TOKYO -- Profit at Honda climbed 8.8 percent for the most recent quarter on strong sales in North America, Europe and Asia, prompting Japan's No. 2 automaker on Wednesday to raise its full-year profit forecast slightly.
Honda Motor Co., which makes Accord and Civic cars, reported group net profit of $1.2 billion for October-December, up from 133.1 billion yen the same period a year earlier. It was the first time in three years that earnings in the fiscal third quarter rose year-on-year.
Quarterly sales jumped 12 percent to $22.8 billion, marking the seventh straight year of record sales for the fiscal third quarter.
Honda said auto sales were healthy around the world, but especially in North America, where the Accord compact car and CR-V sport-utility vehicle sold briskly, as well as in China, where the auto market is growing.
Honda surpassed Nissan Motor Co. to regain the No. 2 spot among Japanese auto makers last year as measured by global vehicle production. The last time Honda was No. 2 in Japan was 2003.
For the year through March, Honda boosted its profit forecast to $4.6 billion up from its earlier forecast of $4.56 billion. However, that's down from the previous fiscal year's net profit of 597 billion yen.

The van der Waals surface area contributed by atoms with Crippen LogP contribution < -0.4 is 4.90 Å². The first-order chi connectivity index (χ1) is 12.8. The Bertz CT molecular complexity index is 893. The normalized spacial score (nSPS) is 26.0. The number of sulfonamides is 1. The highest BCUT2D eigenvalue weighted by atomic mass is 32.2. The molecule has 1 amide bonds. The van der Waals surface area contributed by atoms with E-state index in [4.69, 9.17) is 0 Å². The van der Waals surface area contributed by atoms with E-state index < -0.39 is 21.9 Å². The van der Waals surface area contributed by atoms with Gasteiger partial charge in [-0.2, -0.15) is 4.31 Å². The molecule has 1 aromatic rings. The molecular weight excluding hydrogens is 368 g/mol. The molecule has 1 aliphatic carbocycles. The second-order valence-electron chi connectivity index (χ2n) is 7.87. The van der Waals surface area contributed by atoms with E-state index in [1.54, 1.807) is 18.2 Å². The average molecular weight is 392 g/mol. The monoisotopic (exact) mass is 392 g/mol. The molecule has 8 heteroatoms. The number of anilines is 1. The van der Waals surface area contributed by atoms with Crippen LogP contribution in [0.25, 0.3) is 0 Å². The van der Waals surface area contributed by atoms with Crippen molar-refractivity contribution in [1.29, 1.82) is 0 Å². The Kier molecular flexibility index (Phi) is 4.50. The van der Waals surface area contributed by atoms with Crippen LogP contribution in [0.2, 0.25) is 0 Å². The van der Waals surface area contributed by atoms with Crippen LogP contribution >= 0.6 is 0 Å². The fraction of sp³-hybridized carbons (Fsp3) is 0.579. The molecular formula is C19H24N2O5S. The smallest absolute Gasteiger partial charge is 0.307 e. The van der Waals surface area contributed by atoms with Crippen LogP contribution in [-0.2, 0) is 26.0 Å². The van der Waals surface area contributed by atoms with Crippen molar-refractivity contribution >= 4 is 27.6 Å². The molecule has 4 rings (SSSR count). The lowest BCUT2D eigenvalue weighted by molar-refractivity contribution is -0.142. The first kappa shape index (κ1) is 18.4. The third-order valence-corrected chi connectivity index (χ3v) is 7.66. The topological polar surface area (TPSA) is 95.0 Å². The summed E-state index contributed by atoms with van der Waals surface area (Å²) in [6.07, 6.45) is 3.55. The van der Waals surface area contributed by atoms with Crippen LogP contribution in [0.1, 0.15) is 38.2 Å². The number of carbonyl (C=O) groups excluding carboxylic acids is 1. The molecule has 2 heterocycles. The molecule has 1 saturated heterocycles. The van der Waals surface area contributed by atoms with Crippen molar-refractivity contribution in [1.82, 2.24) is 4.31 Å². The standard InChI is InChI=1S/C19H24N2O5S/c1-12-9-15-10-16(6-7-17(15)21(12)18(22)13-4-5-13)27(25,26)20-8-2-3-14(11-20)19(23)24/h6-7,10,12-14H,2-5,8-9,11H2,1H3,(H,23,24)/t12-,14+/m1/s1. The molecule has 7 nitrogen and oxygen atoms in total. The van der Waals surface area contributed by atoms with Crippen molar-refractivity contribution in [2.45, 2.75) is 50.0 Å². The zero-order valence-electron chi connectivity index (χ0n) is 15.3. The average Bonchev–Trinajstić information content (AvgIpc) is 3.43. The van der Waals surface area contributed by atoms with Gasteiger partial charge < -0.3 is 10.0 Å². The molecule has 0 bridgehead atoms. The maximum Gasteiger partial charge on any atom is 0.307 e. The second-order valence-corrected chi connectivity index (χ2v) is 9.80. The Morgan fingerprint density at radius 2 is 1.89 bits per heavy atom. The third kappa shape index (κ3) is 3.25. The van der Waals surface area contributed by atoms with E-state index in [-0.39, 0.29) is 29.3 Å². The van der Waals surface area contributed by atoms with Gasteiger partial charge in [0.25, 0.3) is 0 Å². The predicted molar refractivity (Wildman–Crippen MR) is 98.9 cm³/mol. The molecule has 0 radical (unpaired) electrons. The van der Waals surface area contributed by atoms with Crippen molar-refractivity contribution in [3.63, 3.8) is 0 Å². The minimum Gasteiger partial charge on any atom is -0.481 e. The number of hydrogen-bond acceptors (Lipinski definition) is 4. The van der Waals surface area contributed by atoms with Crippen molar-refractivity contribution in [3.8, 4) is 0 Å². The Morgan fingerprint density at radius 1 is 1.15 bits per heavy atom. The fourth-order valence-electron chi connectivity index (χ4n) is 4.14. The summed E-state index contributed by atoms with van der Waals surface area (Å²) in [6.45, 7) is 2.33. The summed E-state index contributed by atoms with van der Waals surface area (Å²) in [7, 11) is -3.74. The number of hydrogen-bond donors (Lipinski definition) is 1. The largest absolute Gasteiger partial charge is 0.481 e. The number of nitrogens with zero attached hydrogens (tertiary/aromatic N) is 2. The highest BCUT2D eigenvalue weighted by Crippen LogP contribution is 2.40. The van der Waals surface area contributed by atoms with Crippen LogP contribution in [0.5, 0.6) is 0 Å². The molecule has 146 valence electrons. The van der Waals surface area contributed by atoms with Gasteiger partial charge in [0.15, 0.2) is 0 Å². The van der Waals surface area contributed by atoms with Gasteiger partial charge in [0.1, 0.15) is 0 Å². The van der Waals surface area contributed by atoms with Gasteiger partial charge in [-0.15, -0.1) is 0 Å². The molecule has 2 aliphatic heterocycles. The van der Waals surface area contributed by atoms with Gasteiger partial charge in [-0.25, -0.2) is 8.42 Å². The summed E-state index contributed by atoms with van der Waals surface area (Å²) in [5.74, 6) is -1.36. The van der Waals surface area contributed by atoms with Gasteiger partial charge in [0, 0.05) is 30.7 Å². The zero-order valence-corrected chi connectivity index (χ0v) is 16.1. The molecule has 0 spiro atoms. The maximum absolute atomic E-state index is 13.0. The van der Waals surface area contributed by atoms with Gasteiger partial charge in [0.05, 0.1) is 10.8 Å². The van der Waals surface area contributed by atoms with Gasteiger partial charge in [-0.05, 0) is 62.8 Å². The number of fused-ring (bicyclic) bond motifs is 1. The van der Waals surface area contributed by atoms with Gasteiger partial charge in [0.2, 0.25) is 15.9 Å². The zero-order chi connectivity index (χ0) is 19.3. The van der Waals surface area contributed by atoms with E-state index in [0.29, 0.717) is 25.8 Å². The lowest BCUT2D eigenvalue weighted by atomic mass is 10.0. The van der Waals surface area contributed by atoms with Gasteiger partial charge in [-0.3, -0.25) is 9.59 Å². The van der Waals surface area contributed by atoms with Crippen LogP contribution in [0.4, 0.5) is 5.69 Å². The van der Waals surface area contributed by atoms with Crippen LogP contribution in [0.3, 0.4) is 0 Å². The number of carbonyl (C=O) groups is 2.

Honda kept its sales forecast for the full year unchanged at $91 billion, up 12 percent from the previous year.
Honda sold 915,000 vehicles during the latest quarter, up 12.1 percent from the same period a year earlier. Although vehicle sales were flat in Japan, they surged 22 percent in Europe, 32.5 percent in Asia and 8.5 percent in North America, the company said.
A weak yen also boosted Honda's earnings, adding $87 million during the quarter. For the first nine months of the fiscal year, Honda earned a $3.4 billion profit, up 10.2 percent from 2005, on $65.8 billion sales, up 13.1 percent.
Honda sold 2.69 million automobiles during the nine months, up 8.2 percent from 2005. It expects to sell 3.39 million vehicles for the year ending March 31, up 8.1 percent from the previous fiscal year.
Honda shares, which have gained nearly two-thirds in value over the past year, closed down 1.3 percent at $39.